Understanding the overall status of your client files, which documents need to be updated and files that may need to be verified more regularly can be challenging if you are dealing with paper files and non-automated reporting. When your records and customer due diligence is digitalised, data is easy to compile and regroup into different reports – everything can be viewed and exported at the click of a button. Files which need to be updated, campaign dashboards and the status of all or some of your data is at your fingertips with simplified search and reporting functionality. Searching for certain types of files, based on your needs, is also easy thanks to filtering options.
Fully remote relationships may not be suitable for every business; if you are a private bank, for example, your clients may appreciate a hands-on and personalised interaction with you. On the other hand, retail banks may find that customers want fast and efficient onboarding and KYC/AML update processes that take a minimum of time to complete.
There are ways to cater to both scenarios. For firms, whose clients want a more hands-on experience, initial client onboarding can take place at an in-person meeting. Additional digital identification checks can be carried out remotely as a second step. KYC and AML updates can then either be digital, in-person or an appropriate combination of both.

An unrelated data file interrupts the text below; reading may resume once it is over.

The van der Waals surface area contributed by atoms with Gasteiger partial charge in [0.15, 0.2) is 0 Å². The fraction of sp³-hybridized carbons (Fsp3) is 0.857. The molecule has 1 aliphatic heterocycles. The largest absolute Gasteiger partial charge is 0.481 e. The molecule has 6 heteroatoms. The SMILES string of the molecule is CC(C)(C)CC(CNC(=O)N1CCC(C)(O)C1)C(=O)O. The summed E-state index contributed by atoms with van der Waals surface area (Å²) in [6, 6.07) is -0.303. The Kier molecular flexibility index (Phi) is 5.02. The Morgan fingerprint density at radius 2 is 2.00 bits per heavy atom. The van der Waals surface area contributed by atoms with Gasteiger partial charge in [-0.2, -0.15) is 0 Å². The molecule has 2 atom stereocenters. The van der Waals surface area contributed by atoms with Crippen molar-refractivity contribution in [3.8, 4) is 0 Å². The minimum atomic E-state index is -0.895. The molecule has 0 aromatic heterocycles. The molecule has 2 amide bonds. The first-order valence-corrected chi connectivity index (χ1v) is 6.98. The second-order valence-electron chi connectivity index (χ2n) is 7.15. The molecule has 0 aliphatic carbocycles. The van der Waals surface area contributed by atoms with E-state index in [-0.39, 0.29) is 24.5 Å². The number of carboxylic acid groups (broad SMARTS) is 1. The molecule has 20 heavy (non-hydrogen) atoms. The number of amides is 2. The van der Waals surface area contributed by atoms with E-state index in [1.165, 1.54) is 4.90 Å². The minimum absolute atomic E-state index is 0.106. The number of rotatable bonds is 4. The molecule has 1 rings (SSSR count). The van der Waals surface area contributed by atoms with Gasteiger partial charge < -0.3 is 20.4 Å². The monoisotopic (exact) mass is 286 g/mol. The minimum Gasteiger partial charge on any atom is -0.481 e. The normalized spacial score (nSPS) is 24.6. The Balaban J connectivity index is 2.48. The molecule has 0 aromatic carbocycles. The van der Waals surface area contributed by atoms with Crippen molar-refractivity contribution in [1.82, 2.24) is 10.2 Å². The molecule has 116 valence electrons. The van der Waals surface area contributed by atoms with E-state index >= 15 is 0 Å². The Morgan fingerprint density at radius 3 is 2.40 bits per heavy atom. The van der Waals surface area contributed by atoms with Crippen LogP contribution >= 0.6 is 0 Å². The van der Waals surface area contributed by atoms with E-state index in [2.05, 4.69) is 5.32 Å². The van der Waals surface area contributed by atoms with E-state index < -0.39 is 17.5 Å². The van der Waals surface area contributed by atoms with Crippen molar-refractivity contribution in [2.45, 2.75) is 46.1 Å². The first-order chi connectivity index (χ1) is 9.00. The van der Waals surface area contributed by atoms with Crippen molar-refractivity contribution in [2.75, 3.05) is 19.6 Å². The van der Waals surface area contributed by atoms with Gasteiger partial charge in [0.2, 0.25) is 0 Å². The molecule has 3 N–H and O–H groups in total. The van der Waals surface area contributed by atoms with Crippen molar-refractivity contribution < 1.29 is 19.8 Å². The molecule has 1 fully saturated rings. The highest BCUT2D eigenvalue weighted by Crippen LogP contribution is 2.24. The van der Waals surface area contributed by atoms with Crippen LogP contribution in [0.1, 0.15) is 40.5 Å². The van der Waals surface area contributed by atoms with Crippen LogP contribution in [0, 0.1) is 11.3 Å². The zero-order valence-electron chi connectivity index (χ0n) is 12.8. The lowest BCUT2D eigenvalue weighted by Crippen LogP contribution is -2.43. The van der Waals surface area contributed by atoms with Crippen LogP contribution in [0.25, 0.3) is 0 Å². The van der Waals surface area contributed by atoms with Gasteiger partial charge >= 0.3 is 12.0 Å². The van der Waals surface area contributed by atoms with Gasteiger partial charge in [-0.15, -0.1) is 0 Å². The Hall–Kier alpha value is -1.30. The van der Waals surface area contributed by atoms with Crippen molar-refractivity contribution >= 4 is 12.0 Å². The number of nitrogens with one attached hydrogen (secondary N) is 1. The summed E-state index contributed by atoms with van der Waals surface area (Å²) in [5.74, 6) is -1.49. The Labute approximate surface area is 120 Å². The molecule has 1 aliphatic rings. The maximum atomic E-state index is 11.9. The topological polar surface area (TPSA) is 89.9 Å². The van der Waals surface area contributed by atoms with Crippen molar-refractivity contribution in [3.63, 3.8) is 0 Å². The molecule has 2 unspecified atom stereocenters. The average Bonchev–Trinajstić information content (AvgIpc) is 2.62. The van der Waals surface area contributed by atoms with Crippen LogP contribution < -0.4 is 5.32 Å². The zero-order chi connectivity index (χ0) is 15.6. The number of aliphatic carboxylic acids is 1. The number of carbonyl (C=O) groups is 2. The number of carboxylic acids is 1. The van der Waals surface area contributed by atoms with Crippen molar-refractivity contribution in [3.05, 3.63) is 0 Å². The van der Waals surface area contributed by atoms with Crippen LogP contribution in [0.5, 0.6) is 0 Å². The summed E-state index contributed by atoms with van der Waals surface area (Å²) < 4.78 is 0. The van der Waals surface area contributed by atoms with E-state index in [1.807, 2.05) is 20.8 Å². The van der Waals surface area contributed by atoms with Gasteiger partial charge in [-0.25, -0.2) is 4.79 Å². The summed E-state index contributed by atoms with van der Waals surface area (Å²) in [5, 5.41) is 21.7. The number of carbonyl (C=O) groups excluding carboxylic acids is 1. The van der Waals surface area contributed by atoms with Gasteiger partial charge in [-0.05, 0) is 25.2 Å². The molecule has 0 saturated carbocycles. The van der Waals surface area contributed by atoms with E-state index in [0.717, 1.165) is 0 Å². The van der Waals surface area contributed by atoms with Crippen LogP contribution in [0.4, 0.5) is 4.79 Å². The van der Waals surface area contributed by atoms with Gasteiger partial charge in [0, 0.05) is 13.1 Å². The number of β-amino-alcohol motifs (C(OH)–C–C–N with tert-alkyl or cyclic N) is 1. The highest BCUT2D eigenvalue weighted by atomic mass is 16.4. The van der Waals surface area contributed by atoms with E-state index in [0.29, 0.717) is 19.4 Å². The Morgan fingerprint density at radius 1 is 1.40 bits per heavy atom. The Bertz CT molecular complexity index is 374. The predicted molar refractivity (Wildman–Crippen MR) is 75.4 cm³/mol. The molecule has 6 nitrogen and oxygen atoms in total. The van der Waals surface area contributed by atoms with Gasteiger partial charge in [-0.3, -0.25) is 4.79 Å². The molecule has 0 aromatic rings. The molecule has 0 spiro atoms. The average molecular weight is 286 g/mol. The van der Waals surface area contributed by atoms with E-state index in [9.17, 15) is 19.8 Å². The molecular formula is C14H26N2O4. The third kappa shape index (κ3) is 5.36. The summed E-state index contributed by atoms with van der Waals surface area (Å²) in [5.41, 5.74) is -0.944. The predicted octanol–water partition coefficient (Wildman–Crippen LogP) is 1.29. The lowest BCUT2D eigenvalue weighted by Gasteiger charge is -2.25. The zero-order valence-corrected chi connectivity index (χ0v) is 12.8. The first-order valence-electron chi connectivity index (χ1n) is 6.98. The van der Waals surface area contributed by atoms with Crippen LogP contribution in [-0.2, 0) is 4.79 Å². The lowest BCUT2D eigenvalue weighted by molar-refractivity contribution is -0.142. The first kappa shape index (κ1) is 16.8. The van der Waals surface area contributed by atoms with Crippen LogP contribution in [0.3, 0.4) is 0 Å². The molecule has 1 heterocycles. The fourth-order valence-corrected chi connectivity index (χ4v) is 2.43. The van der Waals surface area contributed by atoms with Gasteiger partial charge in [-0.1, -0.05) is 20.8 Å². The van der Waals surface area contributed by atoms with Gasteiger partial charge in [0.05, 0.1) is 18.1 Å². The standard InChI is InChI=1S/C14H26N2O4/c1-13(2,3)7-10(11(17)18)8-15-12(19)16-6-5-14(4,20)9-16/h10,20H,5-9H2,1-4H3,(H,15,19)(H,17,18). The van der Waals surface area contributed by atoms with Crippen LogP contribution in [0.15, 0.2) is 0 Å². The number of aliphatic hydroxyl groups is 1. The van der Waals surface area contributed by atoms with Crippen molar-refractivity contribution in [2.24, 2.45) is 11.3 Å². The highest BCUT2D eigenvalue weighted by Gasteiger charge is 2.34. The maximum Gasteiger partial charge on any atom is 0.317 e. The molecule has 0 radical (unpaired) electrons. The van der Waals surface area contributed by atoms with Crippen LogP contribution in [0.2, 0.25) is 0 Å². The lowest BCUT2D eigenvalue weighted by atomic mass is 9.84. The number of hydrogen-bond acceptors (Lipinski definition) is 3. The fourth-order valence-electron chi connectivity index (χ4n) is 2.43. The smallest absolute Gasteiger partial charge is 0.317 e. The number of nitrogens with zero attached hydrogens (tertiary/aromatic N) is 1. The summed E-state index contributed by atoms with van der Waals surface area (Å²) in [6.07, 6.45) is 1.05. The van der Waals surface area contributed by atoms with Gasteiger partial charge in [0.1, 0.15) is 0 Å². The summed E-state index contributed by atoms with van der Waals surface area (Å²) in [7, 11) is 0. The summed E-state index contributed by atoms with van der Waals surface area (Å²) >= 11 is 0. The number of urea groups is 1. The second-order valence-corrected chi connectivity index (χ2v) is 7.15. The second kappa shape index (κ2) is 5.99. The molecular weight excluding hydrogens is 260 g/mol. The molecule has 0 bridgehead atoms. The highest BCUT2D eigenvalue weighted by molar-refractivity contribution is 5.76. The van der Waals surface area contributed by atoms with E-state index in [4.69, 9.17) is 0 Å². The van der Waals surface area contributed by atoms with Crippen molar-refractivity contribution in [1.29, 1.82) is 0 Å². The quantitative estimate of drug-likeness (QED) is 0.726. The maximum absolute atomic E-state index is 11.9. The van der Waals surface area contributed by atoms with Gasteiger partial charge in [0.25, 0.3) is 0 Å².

For regulated firms where fully remote client identification and KYC file updates are the best options, all processes can be digitalised, redefining the customer experience and interactions.
Digital identification tools can make it easier to manage, review and carry out KYC and AML campaigns. A digital platform such as KYC Manager will allow you to send remote requests on an ad hoc or regular basis to specific customers and clients. These can either be to comply with periodic review obligations or to carry out targeted digital AML and KYC updates of customer files.
Onboarding clients and collecting KYC and AML often involves multiple parties in-house. While your compliance teams are ultimately responsible for ensuring you are operating in line with regulations, using traditional onboarding and document collection methods, they typically do not liaise with clients directly. Instead, they rely on front office teams who collect necessary documentation, completing client AML and KYC files.
For their part, client-facing teams are doing their best to compile the right KYC and client information, but they are hampered by client delays, reception of documents of varying degrees of quality and documentation being sent in multiple different formats (in-person, via email, post, etc.) and then manual update processes. The result is that while KYC and AML client file updates are being carried out, your business has little oversight of the completeness and progress of campaigns.
Digitalising client onboarding and KYC and AML updates streamlines the process for all parties. Compliance retains control of the campaigns and they can set up new campaigns as regularly as they need. They can send reminders and follow-ups as regularly as needed. Front office teams have access to the same system and viewing rights of relevant client files, allowing them to see if clients have updated documents and giving them the ability to remind clients if they have not when they are interacting with them as part of their usual activities. Relevant back-office teams also have access to the system as required.